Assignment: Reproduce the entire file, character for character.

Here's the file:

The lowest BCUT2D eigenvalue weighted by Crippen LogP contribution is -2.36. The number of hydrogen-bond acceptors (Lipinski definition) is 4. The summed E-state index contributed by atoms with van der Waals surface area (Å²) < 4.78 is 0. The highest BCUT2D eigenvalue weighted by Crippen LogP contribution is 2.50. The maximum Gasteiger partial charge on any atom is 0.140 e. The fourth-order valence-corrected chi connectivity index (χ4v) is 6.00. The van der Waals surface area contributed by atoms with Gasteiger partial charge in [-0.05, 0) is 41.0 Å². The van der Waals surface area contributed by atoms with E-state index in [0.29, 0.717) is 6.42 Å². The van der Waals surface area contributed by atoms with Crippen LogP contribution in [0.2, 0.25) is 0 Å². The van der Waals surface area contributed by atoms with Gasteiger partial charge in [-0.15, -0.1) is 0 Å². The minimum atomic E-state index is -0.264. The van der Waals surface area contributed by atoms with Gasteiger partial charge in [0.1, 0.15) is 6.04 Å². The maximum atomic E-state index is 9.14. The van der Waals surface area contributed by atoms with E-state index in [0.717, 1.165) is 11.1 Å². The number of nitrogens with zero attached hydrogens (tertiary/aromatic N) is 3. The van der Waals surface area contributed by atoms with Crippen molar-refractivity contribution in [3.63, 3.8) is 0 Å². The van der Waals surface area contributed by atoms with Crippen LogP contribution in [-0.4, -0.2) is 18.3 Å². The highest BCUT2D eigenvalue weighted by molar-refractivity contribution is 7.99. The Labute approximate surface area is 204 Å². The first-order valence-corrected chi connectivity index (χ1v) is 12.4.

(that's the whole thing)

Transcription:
The lowest BCUT2D eigenvalue weighted by Crippen LogP contribution is -2.36. The number of hydrogen-bond acceptors (Lipinski definition) is 4. The summed E-state index contributed by atoms with van der Waals surface area (Å²) < 4.78 is 0. The highest BCUT2D eigenvalue weighted by Crippen LogP contribution is 2.50. The maximum Gasteiger partial charge on any atom is 0.140 e. The fourth-order valence-corrected chi connectivity index (χ4v) is 6.00. The van der Waals surface area contributed by atoms with Gasteiger partial charge in [-0.05, 0) is 41.0 Å². The van der Waals surface area contributed by atoms with E-state index in [0.29, 0.717) is 6.42 Å². The van der Waals surface area contributed by atoms with Crippen LogP contribution in [0.2, 0.25) is 0 Å². The van der Waals surface area contributed by atoms with Gasteiger partial charge in [-0.15, -0.1) is 0 Å². The minimum atomic E-state index is -0.264. The van der Waals surface area contributed by atoms with Gasteiger partial charge in [0.1, 0.15) is 6.04 Å². The maximum atomic E-state index is 9.14. The van der Waals surface area contributed by atoms with E-state index in [0.717, 1.165) is 11.1 Å². The number of nitrogens with zero attached hydrogens (tertiary/aromatic N) is 3. The van der Waals surface area contributed by atoms with Crippen molar-refractivity contribution in [3.63, 3.8) is 0 Å². The van der Waals surface area contributed by atoms with Crippen LogP contribution in [-0.4, -0.2) is 18.3 Å². The highest BCUT2D eigenvalue weighted by molar-refractivity contribution is 7.99. The Labute approximate surface area is 204 Å². The first-order valence-corrected chi connectivity index (χ1v) is 12.4.